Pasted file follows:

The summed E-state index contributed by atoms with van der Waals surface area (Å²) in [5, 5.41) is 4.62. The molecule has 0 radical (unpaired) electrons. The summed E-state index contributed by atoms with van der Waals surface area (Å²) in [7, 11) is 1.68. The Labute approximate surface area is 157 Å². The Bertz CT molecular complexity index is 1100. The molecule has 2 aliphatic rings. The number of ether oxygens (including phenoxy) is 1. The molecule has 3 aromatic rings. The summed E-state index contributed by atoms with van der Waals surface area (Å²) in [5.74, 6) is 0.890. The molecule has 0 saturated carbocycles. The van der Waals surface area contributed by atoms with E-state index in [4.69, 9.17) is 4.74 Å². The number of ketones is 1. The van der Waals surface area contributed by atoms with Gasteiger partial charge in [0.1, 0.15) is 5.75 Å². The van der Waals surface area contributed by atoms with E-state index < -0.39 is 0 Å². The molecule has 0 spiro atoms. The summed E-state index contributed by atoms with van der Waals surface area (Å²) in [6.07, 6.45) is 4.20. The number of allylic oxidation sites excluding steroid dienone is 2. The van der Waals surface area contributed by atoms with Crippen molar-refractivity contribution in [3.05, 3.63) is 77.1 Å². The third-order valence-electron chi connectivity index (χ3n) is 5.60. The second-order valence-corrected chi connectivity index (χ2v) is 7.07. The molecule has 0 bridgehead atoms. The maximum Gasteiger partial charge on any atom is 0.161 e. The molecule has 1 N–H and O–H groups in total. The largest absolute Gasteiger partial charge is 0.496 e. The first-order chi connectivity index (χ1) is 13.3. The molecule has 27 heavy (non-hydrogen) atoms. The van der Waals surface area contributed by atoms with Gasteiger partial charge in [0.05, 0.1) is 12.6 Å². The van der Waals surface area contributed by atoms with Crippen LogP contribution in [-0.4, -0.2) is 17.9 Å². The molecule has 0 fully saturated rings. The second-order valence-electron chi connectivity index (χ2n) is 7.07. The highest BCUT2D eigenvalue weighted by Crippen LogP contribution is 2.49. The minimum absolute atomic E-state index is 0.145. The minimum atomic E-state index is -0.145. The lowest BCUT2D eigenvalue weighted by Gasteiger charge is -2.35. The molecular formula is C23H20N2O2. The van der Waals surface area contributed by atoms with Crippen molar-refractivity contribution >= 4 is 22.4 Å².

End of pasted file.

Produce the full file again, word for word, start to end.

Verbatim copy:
The summed E-state index contributed by atoms with van der Waals surface area (Å²) in [5, 5.41) is 4.62. The molecule has 0 radical (unpaired) electrons. The summed E-state index contributed by atoms with van der Waals surface area (Å²) in [7, 11) is 1.68. The Labute approximate surface area is 157 Å². The Bertz CT molecular complexity index is 1100. The molecule has 2 aliphatic rings. The number of ether oxygens (including phenoxy) is 1. The molecule has 3 aromatic rings. The summed E-state index contributed by atoms with van der Waals surface area (Å²) in [5.74, 6) is 0.890. The molecule has 0 saturated carbocycles. The van der Waals surface area contributed by atoms with E-state index in [4.69, 9.17) is 4.74 Å². The number of ketones is 1. The van der Waals surface area contributed by atoms with Gasteiger partial charge in [0.1, 0.15) is 5.75 Å². The van der Waals surface area contributed by atoms with E-state index < -0.39 is 0 Å². The molecule has 0 spiro atoms. The summed E-state index contributed by atoms with van der Waals surface area (Å²) in [6.07, 6.45) is 4.20. The number of allylic oxidation sites excluding steroid dienone is 2. The van der Waals surface area contributed by atoms with Crippen molar-refractivity contribution in [3.05, 3.63) is 77.1 Å². The third-order valence-electron chi connectivity index (χ3n) is 5.60. The second-order valence-corrected chi connectivity index (χ2v) is 7.07. The molecule has 0 bridgehead atoms. The maximum Gasteiger partial charge on any atom is 0.161 e. The molecule has 1 N–H and O–H groups in total. The largest absolute Gasteiger partial charge is 0.496 e. The first-order chi connectivity index (χ1) is 13.3. The molecule has 27 heavy (non-hydrogen) atoms. The van der Waals surface area contributed by atoms with Gasteiger partial charge in [0.05, 0.1) is 12.6 Å². The van der Waals surface area contributed by atoms with Crippen LogP contribution in [-0.4, -0.2) is 17.9 Å². The molecule has 0 fully saturated rings. The second-order valence-electron chi connectivity index (χ2n) is 7.07. The highest BCUT2D eigenvalue weighted by Crippen LogP contribution is 2.49. The minimum absolute atomic E-state index is 0.145. The minimum atomic E-state index is -0.145. The lowest BCUT2D eigenvalue weighted by Gasteiger charge is -2.35. The molecular formula is C23H20N2O2. The van der Waals surface area contributed by atoms with Crippen molar-refractivity contribution >= 4 is 22.4 Å².